Table of Contents

Cairo gates

Cairo is one of the Arab and Islamic cities with an unprecedented tradition, and, as is the case with the old cities, it was surrounded by old walls with huge gates, and so was Cairo, on the northern side of its walls there were two doors: the door of the conquest, and the door of victory, as for the side The eastern part of the fence is the Bab Al-Barfiya and Bab Al-Quraimi, while there are also two doors from the western side. They are the Gate of Happiness, the Gate of Qantara, and finally, in the South Wall there are two walls: the Gate of Faraj and the Gate of Zuweila.

Bab Zuweila site and building

The Zuweila Gate, or as it is also called Bab Al-Mitwali, is one of the most important gates of the ancient city of Cairo, the capital of the Arab Republic of Egypt, where this door is located at the end of the street known as Al-Moez Street, to the religion of God from Fatimid from its southern side, facing Al-Saleh Mosque from the northern side of the ancient street, On the western side, it is bordered by Al-Moayad Mosque, and Bab Zuweila was registered as one of the Islamic monuments. This important door was established in the year four hundred and eighty-five of the noble prophetic immigration, corresponding to the year one thousand and ninety-two AD, and it is a door consisting of a huge building with a depth of approximately twenty five meters, a width of up to twenty five meters as well, and a height of up to twenty four meters . This door consists of two large round towers, where almost a third of the mass protrudes outward from the fence, while in the middle of the two towers there is an open corridor leading to the entrance gate, as the towers rise to approximately two-thirds of the height, and in the upper third there are two rooms used for defensive purposes covered with a longitudinal vault Criss-cross with another cross.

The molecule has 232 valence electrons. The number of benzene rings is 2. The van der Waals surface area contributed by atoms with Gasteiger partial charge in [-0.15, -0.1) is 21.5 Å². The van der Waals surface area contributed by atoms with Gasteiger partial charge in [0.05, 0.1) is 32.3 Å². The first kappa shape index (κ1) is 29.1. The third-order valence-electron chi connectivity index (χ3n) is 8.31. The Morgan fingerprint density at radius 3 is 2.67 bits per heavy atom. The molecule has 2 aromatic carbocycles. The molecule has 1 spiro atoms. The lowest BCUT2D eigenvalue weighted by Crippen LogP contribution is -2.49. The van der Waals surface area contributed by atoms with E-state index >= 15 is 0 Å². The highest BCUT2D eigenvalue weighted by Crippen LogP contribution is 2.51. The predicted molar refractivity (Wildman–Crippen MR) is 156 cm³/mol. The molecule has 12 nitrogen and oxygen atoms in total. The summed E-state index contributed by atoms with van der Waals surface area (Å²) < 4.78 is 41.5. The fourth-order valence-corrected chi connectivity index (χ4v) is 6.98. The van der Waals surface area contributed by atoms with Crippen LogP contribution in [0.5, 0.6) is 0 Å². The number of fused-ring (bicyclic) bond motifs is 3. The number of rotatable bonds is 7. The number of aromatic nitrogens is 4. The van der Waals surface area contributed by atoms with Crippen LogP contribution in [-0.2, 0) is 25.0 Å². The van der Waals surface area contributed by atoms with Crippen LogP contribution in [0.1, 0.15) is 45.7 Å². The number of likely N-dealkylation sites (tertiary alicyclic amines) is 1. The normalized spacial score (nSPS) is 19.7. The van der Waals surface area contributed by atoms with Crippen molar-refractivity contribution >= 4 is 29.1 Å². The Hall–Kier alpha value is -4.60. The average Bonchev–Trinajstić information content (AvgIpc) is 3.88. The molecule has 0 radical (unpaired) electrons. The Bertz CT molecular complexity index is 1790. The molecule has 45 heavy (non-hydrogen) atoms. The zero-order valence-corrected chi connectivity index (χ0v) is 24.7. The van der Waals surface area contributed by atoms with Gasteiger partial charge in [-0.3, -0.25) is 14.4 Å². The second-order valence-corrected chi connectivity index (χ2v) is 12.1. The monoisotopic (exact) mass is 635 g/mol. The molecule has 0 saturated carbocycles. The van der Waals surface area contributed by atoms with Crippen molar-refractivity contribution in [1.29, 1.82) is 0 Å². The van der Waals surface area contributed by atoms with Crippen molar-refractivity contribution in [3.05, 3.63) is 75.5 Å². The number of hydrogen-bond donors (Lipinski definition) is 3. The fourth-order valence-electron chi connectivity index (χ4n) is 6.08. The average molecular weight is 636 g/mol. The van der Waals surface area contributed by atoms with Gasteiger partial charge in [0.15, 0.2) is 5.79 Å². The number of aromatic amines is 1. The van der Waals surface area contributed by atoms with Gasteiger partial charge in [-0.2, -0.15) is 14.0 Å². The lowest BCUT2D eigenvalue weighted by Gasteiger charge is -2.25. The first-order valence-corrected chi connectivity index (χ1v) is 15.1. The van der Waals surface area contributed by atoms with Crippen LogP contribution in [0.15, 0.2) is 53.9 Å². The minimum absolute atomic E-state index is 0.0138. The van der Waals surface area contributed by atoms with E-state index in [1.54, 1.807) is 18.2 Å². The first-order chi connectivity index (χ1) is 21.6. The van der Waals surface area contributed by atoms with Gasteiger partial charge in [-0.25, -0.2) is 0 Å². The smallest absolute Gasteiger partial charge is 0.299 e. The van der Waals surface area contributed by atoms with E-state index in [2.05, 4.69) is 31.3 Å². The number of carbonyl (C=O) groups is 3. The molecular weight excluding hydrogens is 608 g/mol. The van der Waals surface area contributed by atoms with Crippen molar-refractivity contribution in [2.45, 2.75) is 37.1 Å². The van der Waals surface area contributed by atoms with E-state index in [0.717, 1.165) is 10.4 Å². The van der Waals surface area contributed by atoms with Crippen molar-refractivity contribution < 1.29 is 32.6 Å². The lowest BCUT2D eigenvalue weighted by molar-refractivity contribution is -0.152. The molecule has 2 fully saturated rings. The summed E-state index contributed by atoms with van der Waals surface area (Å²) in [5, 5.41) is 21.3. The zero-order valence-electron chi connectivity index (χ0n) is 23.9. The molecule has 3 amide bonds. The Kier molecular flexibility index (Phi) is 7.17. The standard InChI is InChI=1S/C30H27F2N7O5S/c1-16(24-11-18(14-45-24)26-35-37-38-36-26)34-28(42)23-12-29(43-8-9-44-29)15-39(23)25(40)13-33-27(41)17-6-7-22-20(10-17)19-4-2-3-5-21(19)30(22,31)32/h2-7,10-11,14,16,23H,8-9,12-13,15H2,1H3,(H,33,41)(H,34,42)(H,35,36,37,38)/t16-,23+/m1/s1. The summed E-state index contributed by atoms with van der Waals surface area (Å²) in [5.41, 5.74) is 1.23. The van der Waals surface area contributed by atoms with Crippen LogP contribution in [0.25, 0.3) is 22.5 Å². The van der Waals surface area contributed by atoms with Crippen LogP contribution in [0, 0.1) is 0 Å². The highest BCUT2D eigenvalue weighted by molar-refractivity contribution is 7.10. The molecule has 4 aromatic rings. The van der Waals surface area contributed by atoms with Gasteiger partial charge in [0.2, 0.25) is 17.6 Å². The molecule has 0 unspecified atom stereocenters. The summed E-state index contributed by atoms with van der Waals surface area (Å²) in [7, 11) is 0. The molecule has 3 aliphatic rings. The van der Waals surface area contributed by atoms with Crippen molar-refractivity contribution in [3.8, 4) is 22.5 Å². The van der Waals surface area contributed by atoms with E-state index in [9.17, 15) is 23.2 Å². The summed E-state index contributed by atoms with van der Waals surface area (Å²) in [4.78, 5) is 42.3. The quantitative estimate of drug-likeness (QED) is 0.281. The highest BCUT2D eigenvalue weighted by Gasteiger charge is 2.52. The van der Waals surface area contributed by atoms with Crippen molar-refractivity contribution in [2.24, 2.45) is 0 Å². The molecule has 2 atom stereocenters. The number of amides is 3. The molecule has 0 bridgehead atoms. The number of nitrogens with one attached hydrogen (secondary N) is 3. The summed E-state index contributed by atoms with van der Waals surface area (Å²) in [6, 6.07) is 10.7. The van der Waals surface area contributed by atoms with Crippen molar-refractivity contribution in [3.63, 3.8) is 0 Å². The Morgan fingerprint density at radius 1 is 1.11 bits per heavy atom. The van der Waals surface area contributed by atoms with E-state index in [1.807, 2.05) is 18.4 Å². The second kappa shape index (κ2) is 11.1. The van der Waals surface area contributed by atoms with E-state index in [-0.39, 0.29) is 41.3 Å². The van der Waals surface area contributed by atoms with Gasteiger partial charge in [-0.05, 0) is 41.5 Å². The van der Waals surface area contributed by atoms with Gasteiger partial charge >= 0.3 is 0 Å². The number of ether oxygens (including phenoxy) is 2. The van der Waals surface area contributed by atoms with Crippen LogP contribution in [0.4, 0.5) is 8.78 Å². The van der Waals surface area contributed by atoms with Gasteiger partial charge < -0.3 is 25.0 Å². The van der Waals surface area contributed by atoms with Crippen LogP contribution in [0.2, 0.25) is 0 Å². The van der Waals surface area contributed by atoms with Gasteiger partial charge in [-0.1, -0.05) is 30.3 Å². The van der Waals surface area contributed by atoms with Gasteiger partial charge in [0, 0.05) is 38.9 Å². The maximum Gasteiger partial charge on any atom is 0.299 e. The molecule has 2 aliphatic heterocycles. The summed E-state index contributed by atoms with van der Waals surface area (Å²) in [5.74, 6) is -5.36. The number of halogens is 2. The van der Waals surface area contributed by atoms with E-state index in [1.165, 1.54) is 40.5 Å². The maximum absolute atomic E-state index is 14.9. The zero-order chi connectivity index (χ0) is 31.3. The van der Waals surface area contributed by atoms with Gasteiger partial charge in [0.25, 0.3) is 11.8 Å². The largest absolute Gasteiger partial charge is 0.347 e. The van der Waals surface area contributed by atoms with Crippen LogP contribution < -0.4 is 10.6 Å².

Name and date

This section was called this name in relation to a tribe whose origins date back to the Berbers from the north of the African continent, where the soldiers of this tribe joined the Jawhar Army, which was aiming to conquer Egypt. Historically, this door was famous and marked as a place for hanging the heads of the apostles sent by Hulagu, the leader of the Tatars, when they came to threaten Egypt, and he had to execute Sultan Tuman Bay, during the period in which the Ottoman Sultan Selim I opened Egypt and made it a vassal of the Ottoman Empire, and the door of Zuweila was able to preserve Its construction is sound, and he thus resisted various factors of time, which is a door that is distinguished by its beauty and elegance, like all other ancient Egyptian relics. The Zuweila chapter was mentioned by the historian al-Qalqashandi, and this historian mentioned verses that included mentioning this section:
Dude, if you saw the door of Zoila

I would have learned how to replace it with a structure
If Pharaoh saw him he did not want

An edifice and recommended by Hamaan

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